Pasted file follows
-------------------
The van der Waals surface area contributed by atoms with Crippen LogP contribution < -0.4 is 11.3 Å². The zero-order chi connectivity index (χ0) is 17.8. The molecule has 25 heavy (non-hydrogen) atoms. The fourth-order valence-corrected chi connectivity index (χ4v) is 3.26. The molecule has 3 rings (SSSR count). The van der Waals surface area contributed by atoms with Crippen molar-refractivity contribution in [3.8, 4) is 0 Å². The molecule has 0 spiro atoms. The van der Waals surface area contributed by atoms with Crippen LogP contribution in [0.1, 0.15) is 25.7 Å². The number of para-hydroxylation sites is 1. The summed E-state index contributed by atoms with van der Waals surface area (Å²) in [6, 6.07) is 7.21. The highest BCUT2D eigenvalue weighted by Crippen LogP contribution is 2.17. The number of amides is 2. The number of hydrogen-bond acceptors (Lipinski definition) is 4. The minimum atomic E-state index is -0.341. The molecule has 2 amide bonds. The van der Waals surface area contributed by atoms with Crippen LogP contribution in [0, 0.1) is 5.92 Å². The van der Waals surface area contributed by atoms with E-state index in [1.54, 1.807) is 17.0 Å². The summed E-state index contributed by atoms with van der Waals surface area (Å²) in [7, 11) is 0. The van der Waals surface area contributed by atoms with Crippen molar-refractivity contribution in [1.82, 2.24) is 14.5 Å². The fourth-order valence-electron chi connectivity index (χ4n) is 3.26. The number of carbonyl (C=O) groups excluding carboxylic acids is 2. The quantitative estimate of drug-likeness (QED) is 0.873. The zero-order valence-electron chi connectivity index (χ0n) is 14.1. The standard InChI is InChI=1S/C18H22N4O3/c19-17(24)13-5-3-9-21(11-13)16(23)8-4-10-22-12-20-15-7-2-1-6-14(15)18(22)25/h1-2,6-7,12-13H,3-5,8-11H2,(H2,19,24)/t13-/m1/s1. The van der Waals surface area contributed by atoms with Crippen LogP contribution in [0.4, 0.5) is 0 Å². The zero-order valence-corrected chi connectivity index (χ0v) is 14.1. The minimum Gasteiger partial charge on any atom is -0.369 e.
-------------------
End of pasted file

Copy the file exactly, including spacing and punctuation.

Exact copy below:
The van der Waals surface area contributed by atoms with Crippen LogP contribution < -0.4 is 11.3 Å². The zero-order chi connectivity index (χ0) is 17.8. The molecule has 25 heavy (non-hydrogen) atoms. The fourth-order valence-corrected chi connectivity index (χ4v) is 3.26. The molecule has 3 rings (SSSR count). The van der Waals surface area contributed by atoms with Crippen molar-refractivity contribution in [3.8, 4) is 0 Å². The molecule has 0 spiro atoms. The van der Waals surface area contributed by atoms with Crippen LogP contribution in [0.1, 0.15) is 25.7 Å². The number of para-hydroxylation sites is 1. The summed E-state index contributed by atoms with van der Waals surface area (Å²) in [6, 6.07) is 7.21. The highest BCUT2D eigenvalue weighted by Crippen LogP contribution is 2.17. The number of amides is 2. The number of hydrogen-bond acceptors (Lipinski definition) is 4. The minimum atomic E-state index is -0.341. The molecule has 2 amide bonds. The van der Waals surface area contributed by atoms with Crippen LogP contribution in [0, 0.1) is 5.92 Å². The van der Waals surface area contributed by atoms with E-state index in [1.54, 1.807) is 17.0 Å². The summed E-state index contributed by atoms with van der Waals surface area (Å²) in [7, 11) is 0. The van der Waals surface area contributed by atoms with Crippen molar-refractivity contribution in [1.82, 2.24) is 14.5 Å². The fourth-order valence-electron chi connectivity index (χ4n) is 3.26. The number of carbonyl (C=O) groups excluding carboxylic acids is 2. The quantitative estimate of drug-likeness (QED) is 0.873. The zero-order valence-electron chi connectivity index (χ0n) is 14.1. The standard InChI is InChI=1S/C18H22N4O3/c19-17(24)13-5-3-9-21(11-13)16(23)8-4-10-22-12-20-15-7-2-1-6-14(15)18(22)25/h1-2,6-7,12-13H,3-5,8-11H2,(H2,19,24)/t13-/m1/s1. The van der Waals surface area contributed by atoms with Crippen LogP contribution in [0.4, 0.5) is 0 Å². The zero-order valence-corrected chi connectivity index (χ0v) is 14.1. The minimum Gasteiger partial charge on any atom is -0.369 e.